delightful day of sailing. There was plenty of wind in Richmond Marina
Bay, a first by my experience, so we didn't have to leave the
immediate vicinity to have a wonderful day of sailing. In the water
just after 10:00 AM, I motored out from the ramp a couple of hundred
yards, raised my sails and sailed away. Morning winds were brisk, with
During the course of
the day I refined two sailing skills:
- sailed with a
reef for the first time . . . Though I'd briefly set a reef on my
January sail on the Carquinez Strait, I'd not really spent any time
sailing with a reef. Today I remedied that by sailing all day
- I practiced the
"Heave To" maneuver . . . Thanks to several posts to a thread on the
Trailer Sailor BB, I learned that I wasn't doing the correctly. Set
straight, I played with heaving to several times during the day.
Person was expecting sailing guests that had not showed at the
appointed time, so we sailed out into Marina Bay to have a good time.
As I was sailing back in the direction of the boat ramp I spotted a
woman on the end of "G" tier franticly waiving her arms overhead. I
waived in return and continued in her direction to investigate. It
turned out that she and her husband had gotten their rendezvous point
mixed up . . . she was looking for Don. I turned about to sail back
across the bay to deliver the message to Captain Don.
spent the remainder of the morning following Don around the bay with
a little diversion south past the eastern side of Brooks Island.
Somewhere along the way I lost track of Pat. I later learned that he
had sail a west of Marina Bay to explore the Richmond Harbor Channel
(I've gotta do that myself one day soon.) I then followed Don back
into the inner reaches of the marina to drop his passengers off at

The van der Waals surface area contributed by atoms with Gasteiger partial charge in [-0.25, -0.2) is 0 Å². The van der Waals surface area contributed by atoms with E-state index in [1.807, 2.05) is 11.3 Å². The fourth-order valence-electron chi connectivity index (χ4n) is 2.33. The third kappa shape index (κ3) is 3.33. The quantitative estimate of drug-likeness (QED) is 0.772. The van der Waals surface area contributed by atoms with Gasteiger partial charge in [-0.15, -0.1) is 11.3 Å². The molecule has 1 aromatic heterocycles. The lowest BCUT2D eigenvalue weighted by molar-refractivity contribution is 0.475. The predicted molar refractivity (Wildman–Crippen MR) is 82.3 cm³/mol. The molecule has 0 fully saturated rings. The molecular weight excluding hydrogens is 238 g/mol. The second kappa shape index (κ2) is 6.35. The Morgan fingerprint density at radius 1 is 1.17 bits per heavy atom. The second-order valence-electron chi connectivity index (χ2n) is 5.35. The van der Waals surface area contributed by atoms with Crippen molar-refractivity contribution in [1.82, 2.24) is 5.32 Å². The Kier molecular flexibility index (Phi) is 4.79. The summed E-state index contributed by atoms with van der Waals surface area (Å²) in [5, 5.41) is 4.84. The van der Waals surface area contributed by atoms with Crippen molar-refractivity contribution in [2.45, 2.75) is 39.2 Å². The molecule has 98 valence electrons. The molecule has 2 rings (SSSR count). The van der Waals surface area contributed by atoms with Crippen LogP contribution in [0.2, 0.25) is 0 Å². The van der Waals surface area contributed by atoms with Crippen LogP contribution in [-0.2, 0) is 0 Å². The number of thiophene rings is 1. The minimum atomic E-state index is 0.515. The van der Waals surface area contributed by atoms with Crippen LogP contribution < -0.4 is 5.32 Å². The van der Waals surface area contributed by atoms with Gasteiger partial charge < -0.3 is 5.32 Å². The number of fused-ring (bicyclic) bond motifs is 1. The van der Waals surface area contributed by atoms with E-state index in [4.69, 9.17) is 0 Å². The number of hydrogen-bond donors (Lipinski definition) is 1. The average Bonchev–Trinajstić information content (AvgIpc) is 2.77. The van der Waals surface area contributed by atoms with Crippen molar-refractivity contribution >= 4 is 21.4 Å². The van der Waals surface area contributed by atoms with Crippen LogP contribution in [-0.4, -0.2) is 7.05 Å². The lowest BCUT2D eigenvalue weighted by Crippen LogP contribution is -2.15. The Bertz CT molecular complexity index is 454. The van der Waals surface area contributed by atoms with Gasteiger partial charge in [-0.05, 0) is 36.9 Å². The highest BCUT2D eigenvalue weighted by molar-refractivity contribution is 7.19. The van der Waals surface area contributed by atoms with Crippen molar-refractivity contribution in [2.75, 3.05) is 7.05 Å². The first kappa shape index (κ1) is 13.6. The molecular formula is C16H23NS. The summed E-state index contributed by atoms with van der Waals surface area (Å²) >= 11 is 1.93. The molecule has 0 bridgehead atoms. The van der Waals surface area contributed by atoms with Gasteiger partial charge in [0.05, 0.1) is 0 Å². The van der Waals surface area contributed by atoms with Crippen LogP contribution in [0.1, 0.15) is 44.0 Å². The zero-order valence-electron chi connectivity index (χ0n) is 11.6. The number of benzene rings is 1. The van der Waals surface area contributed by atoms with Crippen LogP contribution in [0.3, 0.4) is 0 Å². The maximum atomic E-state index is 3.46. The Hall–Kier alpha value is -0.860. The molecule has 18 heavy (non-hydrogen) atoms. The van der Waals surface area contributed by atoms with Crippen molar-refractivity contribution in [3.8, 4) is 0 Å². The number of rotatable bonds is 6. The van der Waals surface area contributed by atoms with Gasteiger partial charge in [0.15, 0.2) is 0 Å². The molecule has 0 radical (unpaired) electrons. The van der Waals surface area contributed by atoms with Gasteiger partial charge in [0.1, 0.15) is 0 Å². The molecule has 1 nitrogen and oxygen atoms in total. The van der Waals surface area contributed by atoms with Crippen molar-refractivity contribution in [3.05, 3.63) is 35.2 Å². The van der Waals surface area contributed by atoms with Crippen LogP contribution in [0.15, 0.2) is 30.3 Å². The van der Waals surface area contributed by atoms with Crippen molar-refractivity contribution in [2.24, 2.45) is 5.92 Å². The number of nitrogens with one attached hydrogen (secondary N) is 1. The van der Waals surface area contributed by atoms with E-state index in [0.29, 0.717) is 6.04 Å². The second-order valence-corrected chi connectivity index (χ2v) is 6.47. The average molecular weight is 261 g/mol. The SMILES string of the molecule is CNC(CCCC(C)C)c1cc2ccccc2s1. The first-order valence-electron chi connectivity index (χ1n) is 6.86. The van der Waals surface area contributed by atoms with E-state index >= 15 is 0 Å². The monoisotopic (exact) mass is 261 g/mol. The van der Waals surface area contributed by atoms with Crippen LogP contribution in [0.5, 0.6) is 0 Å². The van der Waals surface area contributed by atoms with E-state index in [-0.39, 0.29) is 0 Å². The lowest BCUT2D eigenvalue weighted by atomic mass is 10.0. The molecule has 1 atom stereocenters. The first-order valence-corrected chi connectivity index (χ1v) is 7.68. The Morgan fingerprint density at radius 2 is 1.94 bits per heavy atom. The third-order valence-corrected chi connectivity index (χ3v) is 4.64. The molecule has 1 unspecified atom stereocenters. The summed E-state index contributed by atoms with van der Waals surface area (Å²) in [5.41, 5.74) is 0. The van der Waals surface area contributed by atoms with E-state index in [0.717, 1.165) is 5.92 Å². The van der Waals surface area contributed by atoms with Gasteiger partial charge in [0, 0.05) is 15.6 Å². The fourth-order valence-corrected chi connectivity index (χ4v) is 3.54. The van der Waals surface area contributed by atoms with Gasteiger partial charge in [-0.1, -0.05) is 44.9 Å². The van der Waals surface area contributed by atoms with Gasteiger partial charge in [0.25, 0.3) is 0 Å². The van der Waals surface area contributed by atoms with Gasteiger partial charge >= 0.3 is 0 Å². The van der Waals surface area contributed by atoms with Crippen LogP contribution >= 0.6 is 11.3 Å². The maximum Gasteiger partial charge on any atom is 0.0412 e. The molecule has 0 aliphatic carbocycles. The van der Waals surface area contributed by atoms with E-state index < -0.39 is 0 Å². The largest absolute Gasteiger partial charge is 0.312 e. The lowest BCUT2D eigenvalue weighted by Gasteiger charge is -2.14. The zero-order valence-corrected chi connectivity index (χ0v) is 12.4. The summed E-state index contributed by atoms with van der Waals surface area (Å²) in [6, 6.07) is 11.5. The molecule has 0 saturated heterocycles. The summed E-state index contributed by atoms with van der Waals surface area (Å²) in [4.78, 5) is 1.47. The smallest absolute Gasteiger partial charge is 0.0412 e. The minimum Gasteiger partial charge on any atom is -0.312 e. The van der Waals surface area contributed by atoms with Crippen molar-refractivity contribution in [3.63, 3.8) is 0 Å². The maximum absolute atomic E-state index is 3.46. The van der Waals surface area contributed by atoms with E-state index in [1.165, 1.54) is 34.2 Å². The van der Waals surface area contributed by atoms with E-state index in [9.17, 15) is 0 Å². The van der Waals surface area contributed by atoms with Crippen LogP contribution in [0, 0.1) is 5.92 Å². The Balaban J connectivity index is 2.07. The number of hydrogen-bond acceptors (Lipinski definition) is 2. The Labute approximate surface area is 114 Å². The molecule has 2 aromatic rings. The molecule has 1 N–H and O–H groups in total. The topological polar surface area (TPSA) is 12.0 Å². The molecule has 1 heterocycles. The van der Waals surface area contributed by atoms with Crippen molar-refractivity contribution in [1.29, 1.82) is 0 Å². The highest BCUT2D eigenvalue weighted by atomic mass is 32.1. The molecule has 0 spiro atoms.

their boat, an O'Day 20.
My return to the
dock was delayed by my slow sail out of the marina. I was again
plagued by a motor that wouldn't start. This happened on my last sail,
Saturday July 8th, at Monterey. The motor died as I was coming into
the Monterey Marina, and failed to restart on Sunday. When I tried to
fire it up at home it ran just fine. And again on my warm-up this
morning. I hate intermittent problems like this.
Back at the dock a
bit after 1:00 PM, Don and I found Pat hauled out, waiting, and
ready for lunch. We walked over to the local deli, and had a
relaxing lunch out of the sun and wind.
Don also decided to call it a day. I still wanted to get in a little
more time if I could get my motor started. It took a few pulls, but
she started up and idled for about 10 minutes before I set out. All
seemed to be OK.
I made several
tacks to get out of Marina Bay, and past the jetty; I then sailed
south on a broad reach well past Brooks Island before turning about and
returning close-hauled and closer to the island itself. It was a
thrilling run with winds pushing 25 knots. With the main reefed, I
could sail neatly with both head sails deployed. Lazy Ka was very
manageable. This reefing is a good thing.
4:30 PM found me
out of the water making ready for the trip home. I was parked next to
a Catalina 250 that sure looked much bigger than 25'. When the
owner showed up, on my compliment of it's size, I was invited aboard
for a peek. The first thing that grabbed my attention was the
wide-open use of the inside cabin. The most liberal use of space on a
boat this size that I've seen to date. The C-250 is a water ballast
boat that has been offered in the current design for about 10 years.
I'm going to take a closer look at these for consideration as a next